As referred to FIG. 6, when the PM accumulating amount ML calculated in step S101 is in the forcible transition area, a positive determination is made in step S102, and subsequently it is evaluated whether the ECU 51 can perform the forcible transition in step S103. Specifically in step S103, the ECU 51 can perform the forcible transition when temperature of the particulate filter 32 can be increased equal to or greater than a predetermined standard temperature for starting burning particulate matters by post injection, for example. When a negative determination is made in step S103, the routine proceeds to step S106.

As shown in FIG. 11, reaction of particulate matters with NO2 may cause in low range of temperature (DPF temperature) of the particulate filter 32, compared with reaction of particulate matters with the catalyst. Therefore, the standard temperature (threshold) is set at temperature, at which particulate matters reacts with NO2.

As referred to FIG. 11, with regard to reaction between the particulate matters (PM) and NO2, burning speed of the particulate matters decreases in a high range of the DPF temperature. By contrast, with regard to reaction between particulate matters (PM) and oxygen, burning speed of particulate matters rather increases in the high range of the DPF temperature, as the DPF temperature increases. When the DPF temperature is equal to or greater than the standard temperature (threshold), it is considered that the particulate matters can be burned by performing the forcible transition.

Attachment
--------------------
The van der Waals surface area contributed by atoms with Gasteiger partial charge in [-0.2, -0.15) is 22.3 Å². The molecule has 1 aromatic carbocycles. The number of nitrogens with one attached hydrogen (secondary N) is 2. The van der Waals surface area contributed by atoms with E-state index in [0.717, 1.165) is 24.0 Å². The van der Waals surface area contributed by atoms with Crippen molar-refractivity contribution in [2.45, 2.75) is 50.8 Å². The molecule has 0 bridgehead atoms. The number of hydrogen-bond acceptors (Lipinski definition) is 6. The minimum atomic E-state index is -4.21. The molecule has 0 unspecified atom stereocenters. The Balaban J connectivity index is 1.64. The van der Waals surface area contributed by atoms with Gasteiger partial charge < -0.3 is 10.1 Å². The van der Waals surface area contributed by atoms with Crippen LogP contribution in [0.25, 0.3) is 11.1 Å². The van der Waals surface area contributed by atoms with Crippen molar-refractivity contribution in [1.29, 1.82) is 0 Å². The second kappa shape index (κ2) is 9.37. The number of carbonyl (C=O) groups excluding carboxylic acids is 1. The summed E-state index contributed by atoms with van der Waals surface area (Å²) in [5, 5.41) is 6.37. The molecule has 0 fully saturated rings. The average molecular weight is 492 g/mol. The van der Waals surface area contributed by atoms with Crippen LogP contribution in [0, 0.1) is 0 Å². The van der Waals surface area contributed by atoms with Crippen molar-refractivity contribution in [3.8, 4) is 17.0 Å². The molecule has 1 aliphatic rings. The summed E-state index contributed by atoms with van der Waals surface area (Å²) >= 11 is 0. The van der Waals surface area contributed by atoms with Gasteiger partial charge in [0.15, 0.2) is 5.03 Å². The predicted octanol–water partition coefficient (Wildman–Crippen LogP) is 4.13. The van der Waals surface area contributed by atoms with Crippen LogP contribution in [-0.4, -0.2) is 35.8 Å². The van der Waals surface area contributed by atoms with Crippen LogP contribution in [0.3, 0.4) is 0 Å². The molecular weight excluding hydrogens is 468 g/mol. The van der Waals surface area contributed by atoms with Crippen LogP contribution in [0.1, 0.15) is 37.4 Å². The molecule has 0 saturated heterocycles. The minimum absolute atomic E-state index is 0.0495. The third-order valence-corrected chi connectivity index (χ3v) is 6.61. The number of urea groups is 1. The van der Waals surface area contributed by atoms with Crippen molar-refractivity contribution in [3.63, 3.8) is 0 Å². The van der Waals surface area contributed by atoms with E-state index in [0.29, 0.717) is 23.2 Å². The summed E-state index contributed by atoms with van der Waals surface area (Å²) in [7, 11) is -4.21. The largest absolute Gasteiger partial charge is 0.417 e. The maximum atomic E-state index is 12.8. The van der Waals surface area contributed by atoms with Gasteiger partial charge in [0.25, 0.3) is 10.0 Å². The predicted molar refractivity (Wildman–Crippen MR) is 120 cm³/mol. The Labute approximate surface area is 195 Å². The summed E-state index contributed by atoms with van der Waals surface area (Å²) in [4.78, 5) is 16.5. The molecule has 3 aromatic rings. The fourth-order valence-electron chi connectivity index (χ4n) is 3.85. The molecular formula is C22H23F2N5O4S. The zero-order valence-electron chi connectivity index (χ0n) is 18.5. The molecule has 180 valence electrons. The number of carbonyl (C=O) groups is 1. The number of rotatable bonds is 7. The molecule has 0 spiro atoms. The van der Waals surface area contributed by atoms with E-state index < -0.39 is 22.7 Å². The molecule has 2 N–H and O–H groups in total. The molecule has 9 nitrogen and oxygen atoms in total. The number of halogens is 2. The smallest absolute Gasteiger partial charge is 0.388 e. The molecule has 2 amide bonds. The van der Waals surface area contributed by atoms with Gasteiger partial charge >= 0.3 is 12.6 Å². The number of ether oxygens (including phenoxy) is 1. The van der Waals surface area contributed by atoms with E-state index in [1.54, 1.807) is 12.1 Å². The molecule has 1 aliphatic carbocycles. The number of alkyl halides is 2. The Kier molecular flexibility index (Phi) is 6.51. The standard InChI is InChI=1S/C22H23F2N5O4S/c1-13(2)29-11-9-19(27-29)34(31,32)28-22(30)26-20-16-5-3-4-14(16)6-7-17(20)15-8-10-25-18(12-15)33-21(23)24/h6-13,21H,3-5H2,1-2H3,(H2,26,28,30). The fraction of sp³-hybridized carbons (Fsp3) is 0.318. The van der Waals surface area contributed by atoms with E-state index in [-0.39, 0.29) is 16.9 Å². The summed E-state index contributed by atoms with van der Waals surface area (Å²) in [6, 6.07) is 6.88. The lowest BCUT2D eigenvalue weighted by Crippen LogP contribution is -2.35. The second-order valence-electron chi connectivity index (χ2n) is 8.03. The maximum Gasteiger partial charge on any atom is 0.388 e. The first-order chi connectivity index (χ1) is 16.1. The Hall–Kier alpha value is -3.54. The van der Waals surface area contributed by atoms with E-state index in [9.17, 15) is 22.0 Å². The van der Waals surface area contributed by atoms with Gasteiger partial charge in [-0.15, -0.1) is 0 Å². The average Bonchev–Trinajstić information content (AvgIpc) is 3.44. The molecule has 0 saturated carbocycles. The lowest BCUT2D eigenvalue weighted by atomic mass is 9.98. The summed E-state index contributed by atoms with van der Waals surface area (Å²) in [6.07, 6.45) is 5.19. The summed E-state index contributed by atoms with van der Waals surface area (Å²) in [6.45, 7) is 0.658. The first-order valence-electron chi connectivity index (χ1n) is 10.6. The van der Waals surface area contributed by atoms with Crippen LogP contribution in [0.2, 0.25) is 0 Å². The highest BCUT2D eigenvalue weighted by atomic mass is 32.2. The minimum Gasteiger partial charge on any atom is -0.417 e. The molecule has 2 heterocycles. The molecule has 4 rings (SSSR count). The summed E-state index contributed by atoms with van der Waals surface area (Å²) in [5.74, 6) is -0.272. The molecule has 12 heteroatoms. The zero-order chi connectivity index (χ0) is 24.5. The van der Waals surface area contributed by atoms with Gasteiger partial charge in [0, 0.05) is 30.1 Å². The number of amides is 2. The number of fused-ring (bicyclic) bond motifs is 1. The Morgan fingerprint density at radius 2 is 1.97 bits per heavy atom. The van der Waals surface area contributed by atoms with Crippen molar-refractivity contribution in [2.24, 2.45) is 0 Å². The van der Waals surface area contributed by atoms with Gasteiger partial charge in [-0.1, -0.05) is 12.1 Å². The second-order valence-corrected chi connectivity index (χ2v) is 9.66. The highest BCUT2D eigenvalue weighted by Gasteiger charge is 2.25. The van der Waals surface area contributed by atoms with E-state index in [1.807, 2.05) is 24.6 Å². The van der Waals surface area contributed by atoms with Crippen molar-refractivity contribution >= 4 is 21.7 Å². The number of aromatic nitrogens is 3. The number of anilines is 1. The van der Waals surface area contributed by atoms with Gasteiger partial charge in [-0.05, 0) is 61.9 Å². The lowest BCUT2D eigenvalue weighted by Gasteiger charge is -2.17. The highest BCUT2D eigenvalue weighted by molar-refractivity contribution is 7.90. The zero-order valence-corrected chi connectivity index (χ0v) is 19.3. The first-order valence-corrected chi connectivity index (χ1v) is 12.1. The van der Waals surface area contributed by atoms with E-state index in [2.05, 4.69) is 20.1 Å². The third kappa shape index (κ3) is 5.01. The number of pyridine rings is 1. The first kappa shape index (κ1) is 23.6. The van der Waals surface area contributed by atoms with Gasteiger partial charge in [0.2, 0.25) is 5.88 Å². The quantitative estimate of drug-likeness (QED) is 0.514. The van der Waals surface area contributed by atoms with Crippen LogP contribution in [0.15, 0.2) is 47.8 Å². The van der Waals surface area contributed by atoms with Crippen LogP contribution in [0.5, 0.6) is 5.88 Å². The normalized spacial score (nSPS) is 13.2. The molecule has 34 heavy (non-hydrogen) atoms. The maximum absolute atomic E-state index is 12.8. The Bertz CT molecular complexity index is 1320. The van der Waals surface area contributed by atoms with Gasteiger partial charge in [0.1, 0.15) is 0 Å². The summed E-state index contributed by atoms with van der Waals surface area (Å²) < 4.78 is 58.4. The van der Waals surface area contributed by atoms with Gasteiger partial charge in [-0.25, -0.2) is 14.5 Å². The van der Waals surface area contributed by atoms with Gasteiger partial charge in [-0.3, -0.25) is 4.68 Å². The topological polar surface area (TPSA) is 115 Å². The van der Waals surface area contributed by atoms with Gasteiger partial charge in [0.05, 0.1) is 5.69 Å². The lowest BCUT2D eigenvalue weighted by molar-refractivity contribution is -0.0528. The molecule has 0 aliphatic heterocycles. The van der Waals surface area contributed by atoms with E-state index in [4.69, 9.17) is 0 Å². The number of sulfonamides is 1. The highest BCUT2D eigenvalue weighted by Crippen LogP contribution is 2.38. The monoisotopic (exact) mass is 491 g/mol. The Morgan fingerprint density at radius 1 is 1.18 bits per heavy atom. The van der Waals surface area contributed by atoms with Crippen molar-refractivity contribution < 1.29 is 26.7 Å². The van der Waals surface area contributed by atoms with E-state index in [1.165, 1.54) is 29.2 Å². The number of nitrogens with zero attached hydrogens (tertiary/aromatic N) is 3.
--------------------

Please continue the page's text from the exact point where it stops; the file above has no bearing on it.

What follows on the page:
The ECU 51 does not perform the forcible transition in the case where the DPF temperature does not increase equal to or greater than the standard temperature even the ECU 51 performs the forcible transition. Besides, the ECU 51 does not perform the forcible transition when the DPF temperature is in a high temperature condition, in which the particulate matters can be spontaneously burned, so that fuel efficiency can be maintained by restricting the forcible transition.

In step 104, the ECU 51 performs the forcible transition by post injection, for example. Subsequently in step 105, the PM burned amount of the particulate matters burned through the forcible transition is calculated. For example, the ECU 51 calculates the burning speed of the particulate matters in the pores in accordance with the DPF temperature and the PM accumulating amount ML. The ECU 51 integrates the calculated burning speed of the particulate matters from the beginning of burning the particulate matters, so that the ECU 51 can calculate the PM burned amount.

Subsequently, in step S106, it is evaluated whether accumulating characteristic of the PM accumulating amount ML completely moved from the normal accumulating characteristic to the limit accumulating characteristic by burning the particulate matters in the forcible transition. For example, a positive determination is made in step S106 when the PM burned amount calculated in step S105 increases from the beginning of burning the particulate matters to the PM accumulating amount ML, which is on the transition point in the normal accumulating characteristic. When a negative determination is made in step S106, the routine returns to step S103, and the ECU 51 continues the forcible transition.